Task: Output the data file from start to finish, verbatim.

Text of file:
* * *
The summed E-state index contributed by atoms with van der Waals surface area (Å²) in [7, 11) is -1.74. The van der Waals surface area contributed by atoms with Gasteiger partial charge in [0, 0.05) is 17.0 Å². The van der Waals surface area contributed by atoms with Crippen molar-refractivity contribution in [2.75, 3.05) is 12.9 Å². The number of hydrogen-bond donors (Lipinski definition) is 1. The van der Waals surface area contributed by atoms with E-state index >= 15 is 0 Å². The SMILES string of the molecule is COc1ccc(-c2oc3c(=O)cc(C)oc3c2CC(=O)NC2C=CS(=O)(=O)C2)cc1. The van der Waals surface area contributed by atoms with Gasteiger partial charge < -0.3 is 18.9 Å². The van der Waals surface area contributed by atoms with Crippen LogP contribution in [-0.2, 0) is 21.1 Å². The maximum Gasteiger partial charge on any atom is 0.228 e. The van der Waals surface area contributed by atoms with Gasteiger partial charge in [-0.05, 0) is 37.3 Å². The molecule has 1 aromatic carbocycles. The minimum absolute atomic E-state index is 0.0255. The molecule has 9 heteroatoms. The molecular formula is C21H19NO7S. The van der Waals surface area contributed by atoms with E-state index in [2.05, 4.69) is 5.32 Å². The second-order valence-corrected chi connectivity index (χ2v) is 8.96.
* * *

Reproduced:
The summed E-state index contributed by atoms with van der Waals surface area (Å²) in [7, 11) is -1.74. The van der Waals surface area contributed by atoms with Gasteiger partial charge in [0, 0.05) is 17.0 Å². The van der Waals surface area contributed by atoms with Crippen molar-refractivity contribution in [2.75, 3.05) is 12.9 Å². The number of hydrogen-bond donors (Lipinski definition) is 1. The van der Waals surface area contributed by atoms with E-state index >= 15 is 0 Å². The SMILES string of the molecule is COc1ccc(-c2oc3c(=O)cc(C)oc3c2CC(=O)NC2C=CS(=O)(=O)C2)cc1. The van der Waals surface area contributed by atoms with Gasteiger partial charge < -0.3 is 18.9 Å². The van der Waals surface area contributed by atoms with Crippen LogP contribution in [-0.2, 0) is 21.1 Å². The maximum Gasteiger partial charge on any atom is 0.228 e. The van der Waals surface area contributed by atoms with Gasteiger partial charge in [-0.05, 0) is 37.3 Å². The molecule has 1 aromatic carbocycles. The minimum absolute atomic E-state index is 0.0255. The molecule has 9 heteroatoms. The molecular formula is C21H19NO7S. The van der Waals surface area contributed by atoms with E-state index in [2.05, 4.69) is 5.32 Å². The second-order valence-corrected chi connectivity index (χ2v) is 8.96.